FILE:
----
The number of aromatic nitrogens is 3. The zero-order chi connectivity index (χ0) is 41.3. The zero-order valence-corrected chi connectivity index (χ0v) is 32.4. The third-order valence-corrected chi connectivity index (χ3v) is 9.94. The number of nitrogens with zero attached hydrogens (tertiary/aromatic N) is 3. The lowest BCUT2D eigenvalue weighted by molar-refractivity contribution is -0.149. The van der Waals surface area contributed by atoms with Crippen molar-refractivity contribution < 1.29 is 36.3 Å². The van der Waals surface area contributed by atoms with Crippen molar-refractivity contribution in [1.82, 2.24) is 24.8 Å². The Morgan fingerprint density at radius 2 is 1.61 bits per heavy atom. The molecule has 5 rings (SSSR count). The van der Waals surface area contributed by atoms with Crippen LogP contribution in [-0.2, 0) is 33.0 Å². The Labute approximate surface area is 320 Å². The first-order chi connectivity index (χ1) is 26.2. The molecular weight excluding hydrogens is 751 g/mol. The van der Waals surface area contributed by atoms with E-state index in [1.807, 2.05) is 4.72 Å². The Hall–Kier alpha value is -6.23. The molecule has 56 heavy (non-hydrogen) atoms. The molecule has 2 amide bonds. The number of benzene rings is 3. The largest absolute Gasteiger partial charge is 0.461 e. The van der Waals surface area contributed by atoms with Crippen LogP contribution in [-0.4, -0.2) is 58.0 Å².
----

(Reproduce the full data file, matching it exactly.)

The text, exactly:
The number of aromatic nitrogens is 3. The zero-order chi connectivity index (χ0) is 41.3. The zero-order valence-corrected chi connectivity index (χ0v) is 32.4. The third-order valence-corrected chi connectivity index (χ3v) is 9.94. The number of nitrogens with zero attached hydrogens (tertiary/aromatic N) is 3. The lowest BCUT2D eigenvalue weighted by molar-refractivity contribution is -0.149. The van der Waals surface area contributed by atoms with Crippen molar-refractivity contribution < 1.29 is 36.3 Å². The van der Waals surface area contributed by atoms with Crippen molar-refractivity contribution in [1.82, 2.24) is 24.8 Å². The Morgan fingerprint density at radius 2 is 1.61 bits per heavy atom. The molecule has 5 rings (SSSR count). The van der Waals surface area contributed by atoms with Crippen LogP contribution in [-0.2, 0) is 33.0 Å². The Labute approximate surface area is 320 Å². The first-order chi connectivity index (χ1) is 26.2. The molecular weight excluding hydrogens is 751 g/mol. The van der Waals surface area contributed by atoms with E-state index in [1.807, 2.05) is 4.72 Å². The Hall–Kier alpha value is -6.23. The molecule has 56 heavy (non-hydrogen) atoms. The molecule has 2 amide bonds. The number of benzene rings is 3. The largest absolute Gasteiger partial charge is 0.461 e. The van der Waals surface area contributed by atoms with Crippen LogP contribution in [-0.4, -0.2) is 58.0 Å².